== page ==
‘Over the period of our review we found there had been a small reduction in charges across all pension savings, although this cannot be directly linked to the work of IGCs and GAAs.’
Megan Butler, executive director of supervision for investment, wholesale and specialists, said: ‘Our separate review into IGCs and GAAs lays out the key lessons that need to be learned to ensure that workplace pension holders get a fair deal.
‘The FCA has carefully considered these findings and is asking firms that do not meet our requirements to make improvements.’
The watchdog proposes a simple framework for an annual value for money assessment process, covering charges, investment performance and service , and has issued a consultation paper asking for response by 24 September.
What does the finance industry say?
‘Workplace personal pensions have flown under the regulatory radar for far too long,’ says Moira O’Neill, head of personal finance at online platform Interactive Investor.
‘They have become fat and complacent, relying on customer inertia, shiny branding and exit charges to continue to deliver poor customer outcomes at a high cost.
‘We hope this consultation shines a spotlight on an industry that has grown unchecked for far too long.
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‘Too many workplace personal pensions are still shrouded in mystery and people need to be made much more aware of the poor value for money some workplace pensions schemes are offering – particularly the old ones.’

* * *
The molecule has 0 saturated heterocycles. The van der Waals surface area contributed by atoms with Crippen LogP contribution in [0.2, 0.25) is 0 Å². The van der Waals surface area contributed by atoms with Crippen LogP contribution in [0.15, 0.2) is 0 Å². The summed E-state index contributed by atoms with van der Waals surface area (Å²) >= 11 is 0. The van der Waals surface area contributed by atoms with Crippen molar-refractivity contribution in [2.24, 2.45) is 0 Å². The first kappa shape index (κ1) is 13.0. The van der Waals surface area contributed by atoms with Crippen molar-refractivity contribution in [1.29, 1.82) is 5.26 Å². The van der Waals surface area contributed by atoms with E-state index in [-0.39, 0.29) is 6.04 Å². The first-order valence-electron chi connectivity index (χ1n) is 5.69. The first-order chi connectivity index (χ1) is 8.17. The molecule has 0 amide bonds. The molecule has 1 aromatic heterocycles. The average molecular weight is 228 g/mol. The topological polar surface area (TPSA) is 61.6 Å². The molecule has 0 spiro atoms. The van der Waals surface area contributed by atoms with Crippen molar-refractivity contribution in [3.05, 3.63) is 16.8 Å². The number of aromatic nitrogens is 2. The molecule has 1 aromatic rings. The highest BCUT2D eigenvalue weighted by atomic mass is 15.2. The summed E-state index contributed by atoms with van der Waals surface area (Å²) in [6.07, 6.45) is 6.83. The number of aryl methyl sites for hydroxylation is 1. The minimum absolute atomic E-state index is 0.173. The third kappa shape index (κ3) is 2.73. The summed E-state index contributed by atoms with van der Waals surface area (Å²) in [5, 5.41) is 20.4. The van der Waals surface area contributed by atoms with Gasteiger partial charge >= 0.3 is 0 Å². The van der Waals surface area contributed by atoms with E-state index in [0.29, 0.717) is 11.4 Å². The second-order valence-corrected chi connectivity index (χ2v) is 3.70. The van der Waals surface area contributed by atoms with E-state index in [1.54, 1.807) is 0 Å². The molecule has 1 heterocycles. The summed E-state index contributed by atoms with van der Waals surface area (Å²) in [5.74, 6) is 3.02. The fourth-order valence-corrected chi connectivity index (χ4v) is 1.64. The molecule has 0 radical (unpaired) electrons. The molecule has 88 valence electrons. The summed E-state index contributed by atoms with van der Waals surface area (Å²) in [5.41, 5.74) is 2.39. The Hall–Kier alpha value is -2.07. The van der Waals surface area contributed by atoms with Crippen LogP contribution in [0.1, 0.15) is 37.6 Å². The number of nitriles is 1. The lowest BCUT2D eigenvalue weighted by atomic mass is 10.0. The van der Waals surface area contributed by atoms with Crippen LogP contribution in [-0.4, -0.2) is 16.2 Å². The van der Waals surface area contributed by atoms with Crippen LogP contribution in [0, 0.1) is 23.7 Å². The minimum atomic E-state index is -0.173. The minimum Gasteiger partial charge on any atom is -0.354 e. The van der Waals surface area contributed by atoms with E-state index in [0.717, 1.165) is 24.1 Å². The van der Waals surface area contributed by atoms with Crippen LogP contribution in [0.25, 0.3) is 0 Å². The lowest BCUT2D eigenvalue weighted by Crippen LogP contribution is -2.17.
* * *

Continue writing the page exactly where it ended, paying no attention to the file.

Kay Ingram, director of public policy at financial planner LEBC, said: ‘The review is correct in its findings that many IGCs do not have the independence to enable them to enhance value for money or drive for positive member outcomes.
‘Equally we believe that the findings relating to reduction in scheme charges for members have not been due to the emergence of IGCs but in fact have largely been obtained via procurement services through independent corporate consultants like LEBC.
‘We believe many employers do not apply suitable oversight to their workplace pension schemes and reliance on IGCs will not provide that oversight function for an employer to demonstrate they are taking the relevant actions to ensure members receive value for money.’
Laura Andrikopoulos, head of defined contribution governance consulting at Hymans Robertson, said: ‘Value for money has become a familiar term across occupational pensions so the ability to make these comparisons will be useful for the industry.
‘The move towards a standardised format to assess value for money is one that may well help drive greater independence of IGCs.
‘It is vital however, that with the introduction of any changes, focus is not lost on member outcomes, which is critical to the assessment of long-term “value”.
‘Value is not only about cost, but should be a holistic assessment taking into account the quality provided for that cost, levels of company contributions, and the ultimate outcome achieved through smart investment strategies and good retirement support.’